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France: Law to Help Youth Transition to Adulthood and to Further Equality

(Mar. 20, 2017) At the end of January 2017, the French President promulgated a new law aimed at helping young people successfully transition into adulthood. (Loi n° 2017-86 du 27 janvier 2017 relative à l’égalité et à la citoyenneté [Law No. 2017-86 of 27 January 2017 Regarding Equality and Citizenship], LEGIFRANCE.) The law is organized around three main themes: furthering the “emancipation” of young people and encouraging community service (id. arts. 1-69), encouraging the mingling of social classes (id. arts. 70-152), and fighting against inequality and discrimination (id. arts. 153- 223).

The first part of the law provides for the creation of a “general civilian reserve” corps (“réserve citoyenne générale”) that will expand upon existing civilian reserves and allow volunteers to participate in various public service missions. (Id. art. 1.)  The new law also creates a new type of leave for employees in order to encourage volunteering; salaried employees will be able to claim up to six days of unpaid leave, in half-day increments, in order to fulfill leadership responsibilities in non-profit organizations. (Id. art. 10.) The French government estimates that up to two million people will be eligible for this new type of leave.  (La loi “Égalité et Citoyenneté” [The “Equality and Citizenship” Law], GOUVERNEMENT.FR (website of the French government) (last visited on Mar. 14, 2017).)

The second part of the law includes provisions to improve the allocation of public housing, with emphasis on promoting choice of location, transparency in how housing is assigned, and encouraging the mixing of social classes. (Loi n° 2017-86 du 27 janvier 2017, arts. 70-116; La loi “Égalité et Citoyenneté,” supra.)

The third part of the law includes a variety of provisions meant to fight against discrimination. These include measures to help those who need to improve their mastery of the French language, a new type of public service entrance exam to promote diversity in the public service, and stricter penalties for uttering racist or discriminatory insults.  (Loi n° 2017-86 du 27 janvier 2017, arts. 157-223; La loi “Égalité et Citoyenneté,” supra.)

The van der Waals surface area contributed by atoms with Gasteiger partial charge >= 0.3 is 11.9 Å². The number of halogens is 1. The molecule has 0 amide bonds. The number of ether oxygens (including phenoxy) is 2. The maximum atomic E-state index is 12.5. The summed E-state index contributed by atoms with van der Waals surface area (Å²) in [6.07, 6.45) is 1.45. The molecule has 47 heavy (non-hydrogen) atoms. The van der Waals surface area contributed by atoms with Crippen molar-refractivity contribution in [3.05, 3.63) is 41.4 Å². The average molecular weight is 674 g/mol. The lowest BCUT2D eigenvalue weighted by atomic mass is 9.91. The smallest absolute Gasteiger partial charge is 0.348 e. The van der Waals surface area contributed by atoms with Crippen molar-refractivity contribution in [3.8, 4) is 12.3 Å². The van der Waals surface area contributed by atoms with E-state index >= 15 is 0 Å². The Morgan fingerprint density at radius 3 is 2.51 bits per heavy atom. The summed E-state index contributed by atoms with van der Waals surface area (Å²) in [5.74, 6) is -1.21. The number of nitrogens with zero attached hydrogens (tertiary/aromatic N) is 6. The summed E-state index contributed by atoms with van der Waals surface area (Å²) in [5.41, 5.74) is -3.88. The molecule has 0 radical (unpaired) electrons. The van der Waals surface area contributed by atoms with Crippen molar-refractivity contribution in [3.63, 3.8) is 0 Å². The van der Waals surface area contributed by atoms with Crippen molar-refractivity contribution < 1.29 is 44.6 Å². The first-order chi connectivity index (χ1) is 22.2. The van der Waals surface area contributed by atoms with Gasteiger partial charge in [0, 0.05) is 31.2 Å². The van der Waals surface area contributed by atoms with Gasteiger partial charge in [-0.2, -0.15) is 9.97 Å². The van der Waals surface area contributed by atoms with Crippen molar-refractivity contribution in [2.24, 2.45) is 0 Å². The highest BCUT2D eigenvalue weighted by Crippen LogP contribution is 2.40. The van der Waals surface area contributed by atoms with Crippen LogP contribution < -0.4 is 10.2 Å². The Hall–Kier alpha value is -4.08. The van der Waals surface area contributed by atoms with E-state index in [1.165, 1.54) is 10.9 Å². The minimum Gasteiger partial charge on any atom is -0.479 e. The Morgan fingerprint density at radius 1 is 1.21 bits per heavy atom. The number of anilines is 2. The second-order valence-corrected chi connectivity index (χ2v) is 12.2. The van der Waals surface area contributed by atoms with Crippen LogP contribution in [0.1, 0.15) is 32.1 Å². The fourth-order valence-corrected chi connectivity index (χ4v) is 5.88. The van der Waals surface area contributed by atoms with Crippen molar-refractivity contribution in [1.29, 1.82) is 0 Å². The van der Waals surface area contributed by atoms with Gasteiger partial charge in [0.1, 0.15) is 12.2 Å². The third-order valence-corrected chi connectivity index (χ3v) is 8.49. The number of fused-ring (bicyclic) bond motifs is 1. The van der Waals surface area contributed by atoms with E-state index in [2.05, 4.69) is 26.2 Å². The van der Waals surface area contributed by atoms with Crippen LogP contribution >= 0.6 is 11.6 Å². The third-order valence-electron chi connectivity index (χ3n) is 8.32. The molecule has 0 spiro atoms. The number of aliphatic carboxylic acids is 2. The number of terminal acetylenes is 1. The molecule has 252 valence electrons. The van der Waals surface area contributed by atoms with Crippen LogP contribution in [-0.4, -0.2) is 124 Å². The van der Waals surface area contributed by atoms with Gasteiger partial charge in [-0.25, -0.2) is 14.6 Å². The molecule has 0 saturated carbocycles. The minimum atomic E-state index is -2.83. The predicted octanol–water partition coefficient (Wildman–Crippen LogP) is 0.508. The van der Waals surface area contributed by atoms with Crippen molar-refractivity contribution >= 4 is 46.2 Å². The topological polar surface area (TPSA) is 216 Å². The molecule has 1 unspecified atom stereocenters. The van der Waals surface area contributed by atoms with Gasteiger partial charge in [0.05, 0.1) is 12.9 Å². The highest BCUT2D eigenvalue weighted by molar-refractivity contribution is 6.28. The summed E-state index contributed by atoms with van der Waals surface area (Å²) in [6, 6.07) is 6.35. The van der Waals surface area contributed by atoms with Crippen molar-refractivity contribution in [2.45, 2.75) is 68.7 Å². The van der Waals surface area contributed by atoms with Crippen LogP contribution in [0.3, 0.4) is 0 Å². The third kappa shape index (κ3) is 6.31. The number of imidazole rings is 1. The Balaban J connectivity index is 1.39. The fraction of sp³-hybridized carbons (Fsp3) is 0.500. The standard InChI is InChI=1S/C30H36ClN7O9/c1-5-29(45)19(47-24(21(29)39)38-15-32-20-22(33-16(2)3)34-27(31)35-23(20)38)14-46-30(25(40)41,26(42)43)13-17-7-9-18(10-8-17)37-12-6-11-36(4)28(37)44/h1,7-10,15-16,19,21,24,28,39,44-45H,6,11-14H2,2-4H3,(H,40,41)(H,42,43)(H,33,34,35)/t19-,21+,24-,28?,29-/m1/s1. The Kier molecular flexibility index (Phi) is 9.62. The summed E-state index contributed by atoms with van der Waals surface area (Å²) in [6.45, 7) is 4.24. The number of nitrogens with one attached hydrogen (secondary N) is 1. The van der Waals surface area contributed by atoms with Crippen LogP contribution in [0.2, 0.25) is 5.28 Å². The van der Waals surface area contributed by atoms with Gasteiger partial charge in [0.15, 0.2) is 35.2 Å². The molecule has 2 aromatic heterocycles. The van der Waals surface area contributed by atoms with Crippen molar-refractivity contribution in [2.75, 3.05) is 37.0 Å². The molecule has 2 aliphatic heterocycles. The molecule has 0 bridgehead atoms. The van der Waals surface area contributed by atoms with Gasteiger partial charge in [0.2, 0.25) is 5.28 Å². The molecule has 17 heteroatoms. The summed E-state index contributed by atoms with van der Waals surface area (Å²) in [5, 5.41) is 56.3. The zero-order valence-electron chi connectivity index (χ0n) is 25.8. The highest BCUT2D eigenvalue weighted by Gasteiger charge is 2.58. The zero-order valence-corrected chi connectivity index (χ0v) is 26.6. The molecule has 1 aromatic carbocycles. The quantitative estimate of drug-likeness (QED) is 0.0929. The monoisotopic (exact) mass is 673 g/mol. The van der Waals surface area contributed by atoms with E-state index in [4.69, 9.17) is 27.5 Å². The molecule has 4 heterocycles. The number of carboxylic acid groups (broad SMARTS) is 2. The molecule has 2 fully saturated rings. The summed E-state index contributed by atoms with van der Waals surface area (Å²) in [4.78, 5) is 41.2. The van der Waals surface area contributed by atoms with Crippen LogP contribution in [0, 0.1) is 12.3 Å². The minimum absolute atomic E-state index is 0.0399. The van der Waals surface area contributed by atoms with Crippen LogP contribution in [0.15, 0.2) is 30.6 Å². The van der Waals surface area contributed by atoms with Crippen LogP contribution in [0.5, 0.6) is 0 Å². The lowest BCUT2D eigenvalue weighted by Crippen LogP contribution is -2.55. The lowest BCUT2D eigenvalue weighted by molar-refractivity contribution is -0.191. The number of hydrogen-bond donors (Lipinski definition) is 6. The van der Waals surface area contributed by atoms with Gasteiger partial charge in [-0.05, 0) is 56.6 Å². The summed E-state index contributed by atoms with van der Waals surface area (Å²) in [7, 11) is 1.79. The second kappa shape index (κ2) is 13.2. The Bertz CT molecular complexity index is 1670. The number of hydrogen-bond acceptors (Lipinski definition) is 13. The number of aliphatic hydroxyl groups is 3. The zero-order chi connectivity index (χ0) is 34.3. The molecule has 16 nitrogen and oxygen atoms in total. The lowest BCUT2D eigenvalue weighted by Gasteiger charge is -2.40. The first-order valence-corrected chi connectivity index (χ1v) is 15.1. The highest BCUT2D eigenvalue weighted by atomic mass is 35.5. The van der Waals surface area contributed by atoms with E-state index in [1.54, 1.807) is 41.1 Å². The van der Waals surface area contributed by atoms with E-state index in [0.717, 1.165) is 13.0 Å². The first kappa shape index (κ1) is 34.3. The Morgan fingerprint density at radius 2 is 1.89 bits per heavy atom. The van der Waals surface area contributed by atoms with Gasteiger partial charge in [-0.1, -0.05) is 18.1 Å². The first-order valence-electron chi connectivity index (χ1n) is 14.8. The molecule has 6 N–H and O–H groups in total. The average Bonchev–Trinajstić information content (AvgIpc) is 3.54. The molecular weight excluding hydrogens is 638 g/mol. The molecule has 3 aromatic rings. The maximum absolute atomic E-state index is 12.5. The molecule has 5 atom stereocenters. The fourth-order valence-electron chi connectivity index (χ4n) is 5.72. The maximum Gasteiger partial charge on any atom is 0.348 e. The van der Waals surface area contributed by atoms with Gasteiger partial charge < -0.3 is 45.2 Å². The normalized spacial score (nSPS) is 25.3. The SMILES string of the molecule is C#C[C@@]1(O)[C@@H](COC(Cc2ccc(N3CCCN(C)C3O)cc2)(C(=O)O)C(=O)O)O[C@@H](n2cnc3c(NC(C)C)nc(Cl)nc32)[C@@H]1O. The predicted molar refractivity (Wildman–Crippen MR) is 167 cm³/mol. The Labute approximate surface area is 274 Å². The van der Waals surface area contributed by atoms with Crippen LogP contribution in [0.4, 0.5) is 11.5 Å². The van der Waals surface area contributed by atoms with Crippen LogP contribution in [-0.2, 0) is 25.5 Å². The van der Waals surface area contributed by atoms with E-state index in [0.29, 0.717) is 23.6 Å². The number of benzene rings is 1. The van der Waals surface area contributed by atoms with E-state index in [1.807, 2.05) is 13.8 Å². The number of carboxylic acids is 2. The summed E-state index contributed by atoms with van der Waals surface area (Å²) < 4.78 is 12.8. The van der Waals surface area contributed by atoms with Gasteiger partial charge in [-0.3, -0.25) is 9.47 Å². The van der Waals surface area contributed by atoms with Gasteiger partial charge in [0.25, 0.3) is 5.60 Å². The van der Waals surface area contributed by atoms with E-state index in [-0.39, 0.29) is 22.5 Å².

Constitutional Challenge

After the law was adopted by Parliament, but before it was promulgated by the French President, a group of legislators challenged several of its provisions before the Conseil constitutionnel [Constitutional Council], France’s constitutional court. The Conseil constitutionnel upheld most of the law, but struck down several provisions as being unconstitutional.  (Décision n° 2016-745 DC du 26 janvier 2017, Loi relative à l’égalité et à la citoyenneté [Decision No. 2016-745 DC of 26 January 2017, Law Regarding Equality and Citizenship], Constitutional Council website.) Among the parts struck down were provisions that sought to ban the corporal punishment of children, on procedural grounds. (Id.)

The Conseil constitutionnel also looked at several provisions that sought to increase the punishment for denial of crimes against humanity. While most of these provisions were found to be constitutionally valid, a provision that sought to penalize the denial of crimes against humanity that had not been recognized in a judicial decision was found to be an unconstitutional violation of freedom of speech.  (Id.)

Among the parts of the law that were challenged by the opposition members of Parliament but upheld by the Conseil constitutionnel were provisions that replaced the terms “sexual identity” with “gender identity” in articles of the Penal Code on defamation and discrimination. (Id.)

Partial End to a Legal Anomaly

The new legislation put an end to a historical anomaly in French law, whereby blasphemy was considered a criminal offense in the region of Alsace-Moselle. The formal and final separation of church and state in France was adopted in 1905, at a time when Alsace-Moselle was under German rather than French rule.  (Loi du 9 décembre 1905 concernant la séparation des Eglises et de l’Etat [Law of 9 December 1905 Regarding the Separation of Churches and the State], LEGIFRANCE.) German anti-blasphemy laws continued to be theoretically applicable there even after the region was re-integrated into French territory at the end of World War I, although, in practice, these laws have not been enforced for many decades.  (France, END BLASPHEMY LAWS (last visited on Mar. 14, 2017).) The law of 27 January 2017 Regarding Equality and Citizenship formally repealed the old anti-blasphemy provisions and extended to Alsace-Moselle two provisions of the 1905 law that prohibit discrimination and harassment based on religion. (Loi n° 2017-86 du 27 janvier 2017, art. 172.)  Other than these specific provisions, however, the 1905 law separating church and state still does not apply in Alsace-Moselle. (Les exceptions au droit des cultes issu de la loi de 1905 [Exceptions to the Law of Religions Stemming From the Law of 1905], VIE-PUBLIQUE.FR (French government website) (July 1, 2015).)